How can we help people put learning into practice?

It is very easy for a learning activity to be disconnected from real working life. Head knowledge (e.g. about ways of collaborating) may not be translated into any kind of action or change of behaviour.

What can we do in the learning design to help people to activate their learning, retain it, embed the change and sustain it? I’ve come up with five practical steps in the learning design guide for our organisation which are all about helping people to activate their learning. See what you think, and I would love your thoughts on what I’ve missed (in the comments).

  • Keep it real
  • Remind them
  • Make the full content findable
  • Support the change
  • Plan to gather insight from people who have activated their learning

Keep it real

The learning environment can feel distant from the real working environment. It is important for learners to sense that what they are learning is “real” so they can relate it to their own experiences, understand when the learning could be put into practice, and actually remember to do something about it. How can this be part of the learning design?

  • Put the learning into practice yourself. Practice what you preach (and make sure any other presenters are doing that as well). Incorporate your own personal stories about how it worked for you into what is presented.
  • Include real stories of colleagues – show their faces, give the context, include quotes that convey an emotional impact.
  • Base a course activity on the learner’s own real situation. For example, in a benefits masterclass I ran, the activity was to draw a benefits map for the work each learner was doing at the moment.
  • Include opportunities to practice in a real technical environment (or a “sandbox” which is real except that it is not live data). Ideally the learners will be able to continue using this environment when the official learning activity is over. Simulations, particularly in CBT environments are rarely convincing enough to help actual users, and it is important to overcome all the start-up issues that happen with first use of a new system.

Remind them

After people have used the learning environment you’ve designed, what will remind them to put what they learned into action? Your plan could include:

  • Embedding. Reminders written in to the flow of their work.
  • Favourites. As part of the learning, include a step for the learner to put helpful links where they’ll find them when they need them – eg browser favourites or a page in OneNote.
  • Job aids. Prompts included in the main guides they follow to do their jobs.
  • Pin-up. A summary to pin on their wall.
  • Action learning plan. Ask them to say what they’ll do differently to the group – a public statement gives a sense of commitment (but only if unforced).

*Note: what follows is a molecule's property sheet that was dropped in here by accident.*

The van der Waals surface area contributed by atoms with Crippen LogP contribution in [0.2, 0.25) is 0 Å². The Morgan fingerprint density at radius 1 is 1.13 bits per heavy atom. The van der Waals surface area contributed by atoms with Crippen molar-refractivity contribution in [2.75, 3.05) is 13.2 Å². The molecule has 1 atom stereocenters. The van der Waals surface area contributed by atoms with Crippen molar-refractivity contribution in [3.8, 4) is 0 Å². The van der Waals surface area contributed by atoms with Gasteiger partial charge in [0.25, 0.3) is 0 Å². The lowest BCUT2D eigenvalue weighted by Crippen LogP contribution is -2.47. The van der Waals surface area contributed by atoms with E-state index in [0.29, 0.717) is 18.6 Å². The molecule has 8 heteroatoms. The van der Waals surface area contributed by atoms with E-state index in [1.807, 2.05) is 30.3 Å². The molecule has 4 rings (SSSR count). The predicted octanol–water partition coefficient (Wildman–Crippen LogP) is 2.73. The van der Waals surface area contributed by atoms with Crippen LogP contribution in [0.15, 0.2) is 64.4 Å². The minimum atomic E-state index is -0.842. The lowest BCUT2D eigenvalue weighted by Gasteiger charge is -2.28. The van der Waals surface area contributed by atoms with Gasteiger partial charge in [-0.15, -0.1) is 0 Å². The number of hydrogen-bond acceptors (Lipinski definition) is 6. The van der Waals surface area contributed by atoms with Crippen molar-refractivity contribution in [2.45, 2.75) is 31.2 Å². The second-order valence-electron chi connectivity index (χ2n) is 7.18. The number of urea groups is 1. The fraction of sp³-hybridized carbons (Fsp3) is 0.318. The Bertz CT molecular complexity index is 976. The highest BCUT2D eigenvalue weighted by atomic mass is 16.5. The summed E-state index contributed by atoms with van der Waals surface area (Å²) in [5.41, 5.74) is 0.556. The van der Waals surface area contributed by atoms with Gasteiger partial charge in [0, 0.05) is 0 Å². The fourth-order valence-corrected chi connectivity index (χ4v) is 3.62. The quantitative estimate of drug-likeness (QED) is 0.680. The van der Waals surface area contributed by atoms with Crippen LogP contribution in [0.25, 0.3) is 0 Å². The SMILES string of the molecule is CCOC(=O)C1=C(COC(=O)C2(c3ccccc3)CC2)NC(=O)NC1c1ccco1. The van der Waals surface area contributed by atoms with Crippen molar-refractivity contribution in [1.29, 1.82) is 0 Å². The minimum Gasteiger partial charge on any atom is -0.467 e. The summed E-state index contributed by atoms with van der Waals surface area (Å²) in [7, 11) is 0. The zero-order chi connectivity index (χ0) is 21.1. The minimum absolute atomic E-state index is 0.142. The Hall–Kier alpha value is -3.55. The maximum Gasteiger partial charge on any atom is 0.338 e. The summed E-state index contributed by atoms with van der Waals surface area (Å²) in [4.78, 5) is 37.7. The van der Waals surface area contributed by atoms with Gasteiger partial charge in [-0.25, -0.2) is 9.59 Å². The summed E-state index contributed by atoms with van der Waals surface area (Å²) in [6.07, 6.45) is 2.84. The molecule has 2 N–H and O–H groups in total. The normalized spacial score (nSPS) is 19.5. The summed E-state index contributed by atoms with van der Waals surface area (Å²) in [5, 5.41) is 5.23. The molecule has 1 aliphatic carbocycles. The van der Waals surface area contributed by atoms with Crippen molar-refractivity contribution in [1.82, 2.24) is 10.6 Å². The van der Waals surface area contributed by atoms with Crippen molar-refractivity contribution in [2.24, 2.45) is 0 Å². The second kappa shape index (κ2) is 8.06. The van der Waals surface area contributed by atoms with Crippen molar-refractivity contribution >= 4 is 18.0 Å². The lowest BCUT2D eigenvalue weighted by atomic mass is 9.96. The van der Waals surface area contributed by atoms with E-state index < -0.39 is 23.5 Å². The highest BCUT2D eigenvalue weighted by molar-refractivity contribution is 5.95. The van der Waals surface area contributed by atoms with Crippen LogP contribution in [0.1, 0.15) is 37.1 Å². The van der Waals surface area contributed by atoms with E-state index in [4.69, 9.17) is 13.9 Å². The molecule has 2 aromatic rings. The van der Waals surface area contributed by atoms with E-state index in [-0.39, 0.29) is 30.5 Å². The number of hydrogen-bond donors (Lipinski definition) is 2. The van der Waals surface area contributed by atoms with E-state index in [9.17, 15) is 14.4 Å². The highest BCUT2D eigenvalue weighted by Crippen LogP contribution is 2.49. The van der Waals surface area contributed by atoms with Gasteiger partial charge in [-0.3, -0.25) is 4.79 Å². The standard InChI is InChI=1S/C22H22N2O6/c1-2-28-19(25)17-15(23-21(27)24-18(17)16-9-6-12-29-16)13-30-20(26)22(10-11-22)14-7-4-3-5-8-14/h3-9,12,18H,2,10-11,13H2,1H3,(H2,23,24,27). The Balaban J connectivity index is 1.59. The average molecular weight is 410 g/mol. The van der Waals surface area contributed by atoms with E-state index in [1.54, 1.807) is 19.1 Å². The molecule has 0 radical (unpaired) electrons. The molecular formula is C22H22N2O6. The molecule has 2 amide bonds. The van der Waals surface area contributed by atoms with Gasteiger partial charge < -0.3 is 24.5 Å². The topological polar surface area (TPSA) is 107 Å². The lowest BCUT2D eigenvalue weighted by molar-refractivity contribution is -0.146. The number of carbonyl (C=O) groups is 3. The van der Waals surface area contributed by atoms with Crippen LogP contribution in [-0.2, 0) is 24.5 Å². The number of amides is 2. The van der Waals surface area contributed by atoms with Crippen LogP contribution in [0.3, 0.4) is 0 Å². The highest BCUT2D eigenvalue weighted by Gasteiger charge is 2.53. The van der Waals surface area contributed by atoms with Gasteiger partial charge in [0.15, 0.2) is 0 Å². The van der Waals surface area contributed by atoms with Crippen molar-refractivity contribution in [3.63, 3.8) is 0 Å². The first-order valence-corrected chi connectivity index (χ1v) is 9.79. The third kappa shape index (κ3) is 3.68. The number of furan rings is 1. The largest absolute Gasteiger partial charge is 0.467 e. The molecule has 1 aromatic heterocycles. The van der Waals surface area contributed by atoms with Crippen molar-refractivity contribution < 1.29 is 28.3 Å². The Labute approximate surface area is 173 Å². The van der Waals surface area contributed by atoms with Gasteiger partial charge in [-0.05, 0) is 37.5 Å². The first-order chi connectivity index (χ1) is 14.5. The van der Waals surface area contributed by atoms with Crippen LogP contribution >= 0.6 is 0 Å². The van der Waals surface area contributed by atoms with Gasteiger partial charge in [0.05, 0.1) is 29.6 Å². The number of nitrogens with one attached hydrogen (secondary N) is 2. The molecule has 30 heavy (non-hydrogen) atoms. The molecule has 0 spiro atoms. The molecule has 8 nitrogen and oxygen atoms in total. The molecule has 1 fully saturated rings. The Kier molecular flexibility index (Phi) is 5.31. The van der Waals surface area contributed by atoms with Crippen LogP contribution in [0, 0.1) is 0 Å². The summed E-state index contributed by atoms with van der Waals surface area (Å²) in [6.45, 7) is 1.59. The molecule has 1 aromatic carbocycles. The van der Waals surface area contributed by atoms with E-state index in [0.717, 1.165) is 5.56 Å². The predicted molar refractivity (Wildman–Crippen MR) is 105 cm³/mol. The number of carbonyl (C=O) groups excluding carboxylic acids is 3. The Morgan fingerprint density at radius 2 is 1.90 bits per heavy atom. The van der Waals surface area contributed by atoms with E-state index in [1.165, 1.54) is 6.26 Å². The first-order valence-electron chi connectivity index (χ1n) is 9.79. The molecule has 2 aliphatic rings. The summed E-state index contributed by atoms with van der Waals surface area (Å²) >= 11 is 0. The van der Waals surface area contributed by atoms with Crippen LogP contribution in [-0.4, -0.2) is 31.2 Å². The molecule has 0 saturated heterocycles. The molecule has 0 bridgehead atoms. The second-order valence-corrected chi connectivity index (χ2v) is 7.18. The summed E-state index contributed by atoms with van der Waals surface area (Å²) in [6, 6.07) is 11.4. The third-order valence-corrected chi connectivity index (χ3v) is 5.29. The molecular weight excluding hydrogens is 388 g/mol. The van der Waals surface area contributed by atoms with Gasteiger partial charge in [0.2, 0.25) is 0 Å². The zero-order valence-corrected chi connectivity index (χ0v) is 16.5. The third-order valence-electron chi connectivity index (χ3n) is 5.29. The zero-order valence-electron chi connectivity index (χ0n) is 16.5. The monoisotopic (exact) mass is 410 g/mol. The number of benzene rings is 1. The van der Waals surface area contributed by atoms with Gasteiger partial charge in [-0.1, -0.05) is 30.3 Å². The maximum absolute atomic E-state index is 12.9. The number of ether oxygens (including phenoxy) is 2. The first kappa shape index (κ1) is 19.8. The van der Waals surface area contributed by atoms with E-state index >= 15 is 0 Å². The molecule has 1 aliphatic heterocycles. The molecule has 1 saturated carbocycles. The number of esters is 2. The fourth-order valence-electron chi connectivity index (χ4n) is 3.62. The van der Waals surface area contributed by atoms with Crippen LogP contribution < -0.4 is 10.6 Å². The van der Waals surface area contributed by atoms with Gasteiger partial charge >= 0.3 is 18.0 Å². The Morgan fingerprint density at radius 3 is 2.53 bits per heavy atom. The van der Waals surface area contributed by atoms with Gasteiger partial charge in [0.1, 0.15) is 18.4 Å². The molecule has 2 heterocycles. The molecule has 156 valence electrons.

• Survey. After 3 months, ask them whether and how they’ve put the learning into action. The act of asking will prompt activation.
  • Drip-feed reminders. The classic example in BT is the ‘speaking with one voice’ campaign, who send regular emails (eMoments) with an interesting new tip or technique on the subject to everyone who’s taken part in one of their workshops.

Make the full content findable

When the learner starts to put it into practice, they often realise they have forgotten some details and want to refresh their memory on what they learnt. That can be difficult if the event had no supporting materials, or if the replays is too lengthy or if the CBTs are locked away in the Learning Management System, and can only be consumed in sequential order. The learning design needs to make the full content findable in the moment of need.

  • Split up lengthy replay and videos into smaller chunks, store them where they can be easily searched. Make the title and description comprehensive so the search engine will find it by the things the user might search for. If you have a video transcript, store it in the video document set so that it also is indexed.
  • If you have made a CBT, also publish a Powerpoint or Word version of the same content. The search engine will index all the text in the powerpoint, making it findable. Users will find it easier to refresh their memory from a conventional document than by re-doing the CBT. MS-Office documents are better than PDFs because they allow the users to extract useful stuff into their own notes and pass it on to others more easily.
  • Put links to the learning environment in the everyday electronic workplace of those who will need the information.
  • Test the search results on the main corporate search engine and make sure you can explain how to find your content using search.
  • As part of the organised learning activity, include a task which requires them to find information using the same technique that they will use in the workplace.

Support the change

It is totally natural to revert to the old way of doing things. Making a change into a habit needs support. Work with the sponsors of the learning design to consider everything that is needed to support the change this could include

  • Performance support
  • Action learning sets
  • Removing barriers to adoption
  • Incentivising change
  • Making alternatives harder
  • Managing resistance

Plan to gather insight from people who have activated the learning